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Phil Huckelberry / Comments (6)

Democrats Tue Dec 08 2015

"Fiddling While Rome Burns"

A downstate lawsuit filed shortly before Thanksgiving sums up what's wrong with Illinois government right now. Hitting local radar via a press release suggesting an action by SEIU Healthcare, the request for a temporary restraining order against the State was brought by more than a dozen public employee unions, including lead plaintiff AFSCME Council 31, nurses, and police officers, over the State of Illinois's failure to pay for health insurance for state employees.

The suit may have been overlooked here due to more sensational events, or because lawsuits against the State over its fiscal mess are no longer news; half a dozen have been filed, and court orders are part of how Illinois keeps spending money despite no budget in place. However, unusual in this case is the judge's language used in granting a TRO. In his order, Judge LeChien wrote on Nov. 25 that the inability of "the Governor and the General Assembly to perform duties makes essential services and assistance headed for a chaotic bust." The court charged both the executive and legislative branches of Illinois government with adopting a "fiddling while Rome burns posture" that forces the courts to act.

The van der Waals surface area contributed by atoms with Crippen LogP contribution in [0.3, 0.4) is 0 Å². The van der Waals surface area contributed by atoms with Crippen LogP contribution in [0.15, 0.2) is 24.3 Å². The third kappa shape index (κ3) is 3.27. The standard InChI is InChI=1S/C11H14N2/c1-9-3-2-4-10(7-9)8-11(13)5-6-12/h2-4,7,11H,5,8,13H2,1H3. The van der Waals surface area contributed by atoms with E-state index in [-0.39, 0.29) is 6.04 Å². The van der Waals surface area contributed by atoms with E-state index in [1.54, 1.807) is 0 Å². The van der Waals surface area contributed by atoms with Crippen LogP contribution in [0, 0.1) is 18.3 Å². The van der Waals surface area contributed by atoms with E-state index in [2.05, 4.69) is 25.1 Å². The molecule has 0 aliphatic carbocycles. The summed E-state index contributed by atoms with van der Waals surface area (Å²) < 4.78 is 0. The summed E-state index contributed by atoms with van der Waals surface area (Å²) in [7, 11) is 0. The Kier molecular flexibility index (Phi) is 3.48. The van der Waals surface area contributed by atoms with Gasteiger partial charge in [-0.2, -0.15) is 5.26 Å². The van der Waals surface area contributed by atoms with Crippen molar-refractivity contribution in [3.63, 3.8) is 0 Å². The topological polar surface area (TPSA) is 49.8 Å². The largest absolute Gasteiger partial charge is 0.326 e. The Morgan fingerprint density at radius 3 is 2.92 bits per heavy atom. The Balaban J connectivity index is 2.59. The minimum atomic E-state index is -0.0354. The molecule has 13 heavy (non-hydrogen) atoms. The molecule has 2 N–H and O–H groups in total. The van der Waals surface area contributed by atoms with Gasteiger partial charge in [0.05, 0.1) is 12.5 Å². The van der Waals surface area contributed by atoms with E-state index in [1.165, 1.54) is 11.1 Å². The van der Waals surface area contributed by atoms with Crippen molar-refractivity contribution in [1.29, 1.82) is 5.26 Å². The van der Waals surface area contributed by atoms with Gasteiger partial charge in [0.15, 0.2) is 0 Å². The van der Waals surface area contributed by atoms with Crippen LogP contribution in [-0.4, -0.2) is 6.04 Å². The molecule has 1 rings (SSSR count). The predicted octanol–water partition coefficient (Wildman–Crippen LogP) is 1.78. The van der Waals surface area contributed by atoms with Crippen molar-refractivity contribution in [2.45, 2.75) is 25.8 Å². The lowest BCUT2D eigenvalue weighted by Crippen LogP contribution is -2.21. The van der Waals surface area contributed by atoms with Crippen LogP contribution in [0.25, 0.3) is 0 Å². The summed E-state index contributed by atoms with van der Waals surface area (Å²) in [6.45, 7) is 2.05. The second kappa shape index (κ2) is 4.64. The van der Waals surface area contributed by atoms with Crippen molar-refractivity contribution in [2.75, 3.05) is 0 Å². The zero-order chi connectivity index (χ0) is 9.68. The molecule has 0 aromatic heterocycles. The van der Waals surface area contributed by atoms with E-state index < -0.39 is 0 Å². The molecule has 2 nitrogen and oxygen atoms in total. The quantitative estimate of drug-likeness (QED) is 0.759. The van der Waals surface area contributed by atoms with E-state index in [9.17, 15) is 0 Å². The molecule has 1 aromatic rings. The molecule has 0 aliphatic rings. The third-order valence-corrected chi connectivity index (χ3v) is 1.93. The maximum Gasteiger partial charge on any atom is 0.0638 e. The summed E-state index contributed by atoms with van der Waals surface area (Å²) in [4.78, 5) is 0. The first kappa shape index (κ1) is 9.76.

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Jeff Smith / Comments (1)

Op-Ed Mon Dec 07 2015

Chicago Must Acknowledge Patterns of Police Misconduct

By Susan Bandes

Mayor Rahm Emanuel says he didn't watch the video of a Chicago police officer shooting a citizen in cold blood because he then couldn't be asked about it. Which is the perfect Chicago move. In fact, it crystallizes the city's longstanding attitude toward police abuses: if nobody has access to information, nobody can be expected to act.

The body that's supposed to be keeping police accountable, the Independent Police Review Authority, does almost nothing to track patterns of police misconduct and brutality. When reviewing a complaint, it does not make inquiries into any previous complaints against the same officer. Although the agency says it now has an early warning system for repeat offenders, that system identified only six percent of the officers with 11 or more complaints.